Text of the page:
BACK ON THE BHUTAN TRAIL: G Adventures to lead first trek

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Following two years of extensive restoration and a delayed launch due to COVID 19, the Kingdom of Bhutan is set reopen its historic and sacred Trans Bhutan Trail in September, marking the first time in 60 years that the famed, and formerly important, route will be open to travellers.

The trail will be officially reopened in a formal ceremony in Bhutan on Sept. 28, and as its exclusive launch partner, G Adventures will be the first group adventure operator to conduct a tour on the Trail when its inaugural, sold-out, departure leaves on Oct. 2.

Yves Marceau, vice president of product at G Adventures, says the operator is excited to be heading back to Bhutan (and Australia and New Zealand at the same time), which are some of the last to reopen to foreign travellers – and to be bringing tourism dollars back into local communities, specifically in Bhutan.

“We’re honoured to be working with the Bhutan Canada Foundation and the Trans Bhutan Trail to launch this newly restored route in magical Bhutan, and we’re thrilled with how popular the new trips have been, even with the delay in reopening.

“It’s a country we’ve run tours in for more than a decade and have long admired for its commitment to the happiness of its people and sustainable way of life…”

Sam Blyth, chair of the Bhutan Canada Foundation, and lead donor for the Trans Bhutan Trail, says G Adventures was an obvious partner to help relaunch the trail given the company’s long history and success running small group tours and giving back to destinations through its commitment to community tourism.

Monastery in the Paro Valley

“As well as providing income opportunities for local people – especially youth – in rural communities, the restoration of the trail is a community-based project designed to preserve an ancient cultural icon and provide a sustainable experience for travellers. Economic benefit will flow directly into the local communities as a result of community tourism, whether via homestays, the purchase of supplies locally for multi-day trips or the employment of local guides,” he says.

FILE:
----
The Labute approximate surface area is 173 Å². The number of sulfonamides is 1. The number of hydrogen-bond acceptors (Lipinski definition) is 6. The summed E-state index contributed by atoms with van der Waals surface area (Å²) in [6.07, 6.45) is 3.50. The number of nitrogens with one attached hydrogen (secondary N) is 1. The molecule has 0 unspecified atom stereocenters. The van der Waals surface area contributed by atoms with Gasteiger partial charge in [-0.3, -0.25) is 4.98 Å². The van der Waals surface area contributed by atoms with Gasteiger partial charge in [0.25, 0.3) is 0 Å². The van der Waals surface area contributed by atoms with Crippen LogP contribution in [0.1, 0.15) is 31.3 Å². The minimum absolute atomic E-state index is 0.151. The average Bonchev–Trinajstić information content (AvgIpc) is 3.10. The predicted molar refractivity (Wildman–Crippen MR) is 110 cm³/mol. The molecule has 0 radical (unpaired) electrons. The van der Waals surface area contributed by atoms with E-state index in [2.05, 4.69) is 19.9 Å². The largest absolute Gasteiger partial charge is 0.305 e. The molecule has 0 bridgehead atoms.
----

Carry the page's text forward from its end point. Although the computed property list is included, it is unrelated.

Marceau says G will offer two new active trekking itineraries – the 11-day “Camp the Trans Bhutan Trail” and 12-day “Highlights of the Trans Bhutan Trail” – that cover highlights of the trail as hikers traverse forests and meadows and travel through rural settlements around the Dzongs. Travellers can expect an average of three to four hours of hiking each day and local meals each night, whether they are camping or staying in homestays, hotels, or local guest houses.

The two tours focus on trekking specially selected parts of the 403-km trail and connecting with local people to learn about Bhutanese life and culture, thus combining active travel and cultural immersion with the benefits of community tourism.

First published at Travel Industry Today

First published at – Global Travel News